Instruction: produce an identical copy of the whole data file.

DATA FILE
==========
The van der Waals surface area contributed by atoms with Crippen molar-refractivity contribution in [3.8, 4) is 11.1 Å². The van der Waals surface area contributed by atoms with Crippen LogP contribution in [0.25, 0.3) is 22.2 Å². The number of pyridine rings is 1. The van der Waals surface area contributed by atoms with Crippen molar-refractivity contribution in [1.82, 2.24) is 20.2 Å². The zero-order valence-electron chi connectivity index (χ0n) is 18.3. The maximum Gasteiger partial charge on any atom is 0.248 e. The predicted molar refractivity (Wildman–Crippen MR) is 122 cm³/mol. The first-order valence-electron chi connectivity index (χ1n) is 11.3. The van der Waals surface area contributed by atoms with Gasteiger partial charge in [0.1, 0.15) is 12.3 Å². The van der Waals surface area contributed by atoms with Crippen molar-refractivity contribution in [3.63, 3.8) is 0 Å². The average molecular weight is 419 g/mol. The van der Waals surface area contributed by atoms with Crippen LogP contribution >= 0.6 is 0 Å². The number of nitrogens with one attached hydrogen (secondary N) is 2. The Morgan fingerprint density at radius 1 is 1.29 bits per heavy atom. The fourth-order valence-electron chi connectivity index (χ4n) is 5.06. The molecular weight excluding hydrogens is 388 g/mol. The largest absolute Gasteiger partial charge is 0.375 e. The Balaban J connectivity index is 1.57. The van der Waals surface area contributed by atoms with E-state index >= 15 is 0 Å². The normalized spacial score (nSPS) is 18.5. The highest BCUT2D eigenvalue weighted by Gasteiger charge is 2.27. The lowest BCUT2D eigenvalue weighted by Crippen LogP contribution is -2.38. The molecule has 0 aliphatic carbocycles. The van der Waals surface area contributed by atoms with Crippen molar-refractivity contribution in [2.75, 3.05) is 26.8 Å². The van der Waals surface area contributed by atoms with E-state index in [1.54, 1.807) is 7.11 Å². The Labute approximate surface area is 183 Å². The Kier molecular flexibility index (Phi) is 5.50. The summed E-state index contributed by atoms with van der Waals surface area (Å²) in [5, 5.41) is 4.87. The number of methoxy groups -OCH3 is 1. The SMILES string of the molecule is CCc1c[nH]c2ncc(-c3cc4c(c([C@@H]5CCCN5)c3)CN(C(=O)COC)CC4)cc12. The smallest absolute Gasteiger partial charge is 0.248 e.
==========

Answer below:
The van der Waals surface area contributed by atoms with Crippen molar-refractivity contribution in [3.8, 4) is 11.1 Å². The van der Waals surface area contributed by atoms with Crippen LogP contribution in [0.25, 0.3) is 22.2 Å². The number of pyridine rings is 1. The van der Waals surface area contributed by atoms with Crippen molar-refractivity contribution in [1.82, 2.24) is 20.2 Å². The zero-order valence-electron chi connectivity index (χ0n) is 18.3. The maximum Gasteiger partial charge on any atom is 0.248 e. The predicted molar refractivity (Wildman–Crippen MR) is 122 cm³/mol. The first-order valence-electron chi connectivity index (χ1n) is 11.3. The van der Waals surface area contributed by atoms with Gasteiger partial charge in [0.1, 0.15) is 12.3 Å². The van der Waals surface area contributed by atoms with Crippen molar-refractivity contribution in [3.63, 3.8) is 0 Å². The average molecular weight is 419 g/mol. The van der Waals surface area contributed by atoms with Crippen LogP contribution >= 0.6 is 0 Å². The number of nitrogens with one attached hydrogen (secondary N) is 2. The Morgan fingerprint density at radius 1 is 1.29 bits per heavy atom. The fourth-order valence-electron chi connectivity index (χ4n) is 5.06. The molecular weight excluding hydrogens is 388 g/mol. The largest absolute Gasteiger partial charge is 0.375 e. The Balaban J connectivity index is 1.57. The van der Waals surface area contributed by atoms with E-state index >= 15 is 0 Å². The normalized spacial score (nSPS) is 18.5. The highest BCUT2D eigenvalue weighted by Gasteiger charge is 2.27. The lowest BCUT2D eigenvalue weighted by Crippen LogP contribution is -2.38. The molecule has 0 aliphatic carbocycles. The van der Waals surface area contributed by atoms with Crippen molar-refractivity contribution in [2.75, 3.05) is 26.8 Å². The van der Waals surface area contributed by atoms with E-state index in [1.54, 1.807) is 7.11 Å². The Labute approximate surface area is 183 Å². The Kier molecular flexibility index (Phi) is 5.50. The summed E-state index contributed by atoms with van der Waals surface area (Å²) in [5, 5.41) is 4.87. The number of methoxy groups -OCH3 is 1. The SMILES string of the molecule is CCc1c[nH]c2ncc(-c3cc4c(c([C@@H]5CCCN5)c3)CN(C(=O)COC)CC4)cc12. The smallest absolute Gasteiger partial charge is 0.248 e.